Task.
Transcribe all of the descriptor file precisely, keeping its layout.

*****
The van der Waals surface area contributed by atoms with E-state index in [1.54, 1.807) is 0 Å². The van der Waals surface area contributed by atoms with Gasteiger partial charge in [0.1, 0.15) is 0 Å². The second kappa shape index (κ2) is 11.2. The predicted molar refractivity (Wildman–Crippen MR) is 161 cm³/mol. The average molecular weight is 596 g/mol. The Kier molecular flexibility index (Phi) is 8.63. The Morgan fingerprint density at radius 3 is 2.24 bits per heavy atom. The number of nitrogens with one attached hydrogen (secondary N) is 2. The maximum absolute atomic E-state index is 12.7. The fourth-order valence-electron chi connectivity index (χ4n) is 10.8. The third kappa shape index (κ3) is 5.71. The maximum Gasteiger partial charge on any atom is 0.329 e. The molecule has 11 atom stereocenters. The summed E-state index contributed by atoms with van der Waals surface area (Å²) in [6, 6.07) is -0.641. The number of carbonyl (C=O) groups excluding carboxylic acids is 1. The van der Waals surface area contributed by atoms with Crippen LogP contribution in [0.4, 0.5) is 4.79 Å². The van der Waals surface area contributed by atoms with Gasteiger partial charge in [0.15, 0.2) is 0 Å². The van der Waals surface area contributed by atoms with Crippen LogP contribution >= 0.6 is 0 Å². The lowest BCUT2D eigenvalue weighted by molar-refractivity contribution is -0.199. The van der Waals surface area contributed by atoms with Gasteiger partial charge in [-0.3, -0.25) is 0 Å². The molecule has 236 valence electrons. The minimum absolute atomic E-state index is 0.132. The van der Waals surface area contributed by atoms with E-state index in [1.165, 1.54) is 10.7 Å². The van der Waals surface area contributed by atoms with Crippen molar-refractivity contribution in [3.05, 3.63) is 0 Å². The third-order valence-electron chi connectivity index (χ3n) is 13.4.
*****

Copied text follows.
The van der Waals surface area contributed by atoms with E-state index in [1.54, 1.807) is 0 Å². The van der Waals surface area contributed by atoms with Gasteiger partial charge in [0.1, 0.15) is 0 Å². The second kappa shape index (κ2) is 11.2. The predicted molar refractivity (Wildman–Crippen MR) is 161 cm³/mol. The average molecular weight is 596 g/mol. The Kier molecular flexibility index (Phi) is 8.63. The Morgan fingerprint density at radius 3 is 2.24 bits per heavy atom. The number of nitrogens with one attached hydrogen (secondary N) is 2. The maximum absolute atomic E-state index is 12.7. The fourth-order valence-electron chi connectivity index (χ4n) is 10.8. The third kappa shape index (κ3) is 5.71. The maximum Gasteiger partial charge on any atom is 0.329 e. The molecule has 11 atom stereocenters. The summed E-state index contributed by atoms with van der Waals surface area (Å²) in [6, 6.07) is -0.641. The number of carbonyl (C=O) groups excluding carboxylic acids is 1. The van der Waals surface area contributed by atoms with Crippen LogP contribution in [0.4, 0.5) is 4.79 Å². The van der Waals surface area contributed by atoms with Gasteiger partial charge in [0.15, 0.2) is 0 Å². The van der Waals surface area contributed by atoms with Crippen LogP contribution >= 0.6 is 0 Å². The lowest BCUT2D eigenvalue weighted by molar-refractivity contribution is -0.199. The van der Waals surface area contributed by atoms with Gasteiger partial charge in [-0.3, -0.25) is 0 Å². The molecule has 236 valence electrons. The minimum absolute atomic E-state index is 0.132. The van der Waals surface area contributed by atoms with E-state index in [1.165, 1.54) is 10.7 Å². The van der Waals surface area contributed by atoms with Crippen molar-refractivity contribution in [3.05, 3.63) is 0 Å². The third-order valence-electron chi connectivity index (χ3n) is 13.4.